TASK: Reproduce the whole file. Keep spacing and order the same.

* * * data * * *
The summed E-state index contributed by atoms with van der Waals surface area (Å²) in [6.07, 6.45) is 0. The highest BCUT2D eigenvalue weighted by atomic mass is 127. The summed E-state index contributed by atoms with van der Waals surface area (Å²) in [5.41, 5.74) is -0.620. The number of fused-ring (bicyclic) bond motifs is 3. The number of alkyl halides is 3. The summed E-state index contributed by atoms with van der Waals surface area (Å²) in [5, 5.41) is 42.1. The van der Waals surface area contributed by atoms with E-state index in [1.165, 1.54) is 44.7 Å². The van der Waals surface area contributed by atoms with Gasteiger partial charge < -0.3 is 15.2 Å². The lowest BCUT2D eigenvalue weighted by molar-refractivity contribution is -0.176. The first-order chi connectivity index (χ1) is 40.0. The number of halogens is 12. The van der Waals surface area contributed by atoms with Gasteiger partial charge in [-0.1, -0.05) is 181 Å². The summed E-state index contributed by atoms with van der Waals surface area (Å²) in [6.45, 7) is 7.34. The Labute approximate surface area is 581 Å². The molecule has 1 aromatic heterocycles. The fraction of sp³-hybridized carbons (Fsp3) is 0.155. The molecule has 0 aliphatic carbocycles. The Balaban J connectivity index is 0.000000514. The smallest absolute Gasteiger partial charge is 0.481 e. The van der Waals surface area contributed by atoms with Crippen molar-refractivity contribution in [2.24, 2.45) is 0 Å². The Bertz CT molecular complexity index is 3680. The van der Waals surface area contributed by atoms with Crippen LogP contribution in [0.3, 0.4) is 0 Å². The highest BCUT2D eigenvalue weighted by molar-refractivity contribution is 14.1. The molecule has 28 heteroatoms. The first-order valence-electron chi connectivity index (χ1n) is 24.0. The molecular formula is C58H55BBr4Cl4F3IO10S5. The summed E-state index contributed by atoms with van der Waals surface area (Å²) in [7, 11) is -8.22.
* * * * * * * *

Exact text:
The summed E-state index contributed by atoms with van der Waals surface area (Å²) in [6.07, 6.45) is 0. The highest BCUT2D eigenvalue weighted by atomic mass is 127. The summed E-state index contributed by atoms with van der Waals surface area (Å²) in [5.41, 5.74) is -0.620. The number of fused-ring (bicyclic) bond motifs is 3. The number of alkyl halides is 3. The summed E-state index contributed by atoms with van der Waals surface area (Å²) in [5, 5.41) is 42.1. The van der Waals surface area contributed by atoms with E-state index in [1.165, 1.54) is 44.7 Å². The van der Waals surface area contributed by atoms with Gasteiger partial charge < -0.3 is 15.2 Å². The lowest BCUT2D eigenvalue weighted by molar-refractivity contribution is -0.176. The first-order chi connectivity index (χ1) is 40.0. The number of halogens is 12. The van der Waals surface area contributed by atoms with Gasteiger partial charge in [-0.1, -0.05) is 181 Å². The summed E-state index contributed by atoms with van der Waals surface area (Å²) in [6.45, 7) is 7.34. The Labute approximate surface area is 581 Å². The molecule has 1 aromatic heterocycles. The fraction of sp³-hybridized carbons (Fsp3) is 0.155. The molecule has 0 aliphatic carbocycles. The Balaban J connectivity index is 0.000000514. The smallest absolute Gasteiger partial charge is 0.481 e. The van der Waals surface area contributed by atoms with Crippen molar-refractivity contribution in [2.24, 2.45) is 0 Å². The Bertz CT molecular complexity index is 3680. The van der Waals surface area contributed by atoms with Crippen LogP contribution in [0.3, 0.4) is 0 Å². The highest BCUT2D eigenvalue weighted by molar-refractivity contribution is 14.1. The molecule has 28 heteroatoms. The first-order valence-electron chi connectivity index (χ1n) is 24.0. The molecular formula is C58H55BBr4Cl4F3IO10S5. The summed E-state index contributed by atoms with van der Waals surface area (Å²) in [7, 11) is -8.22.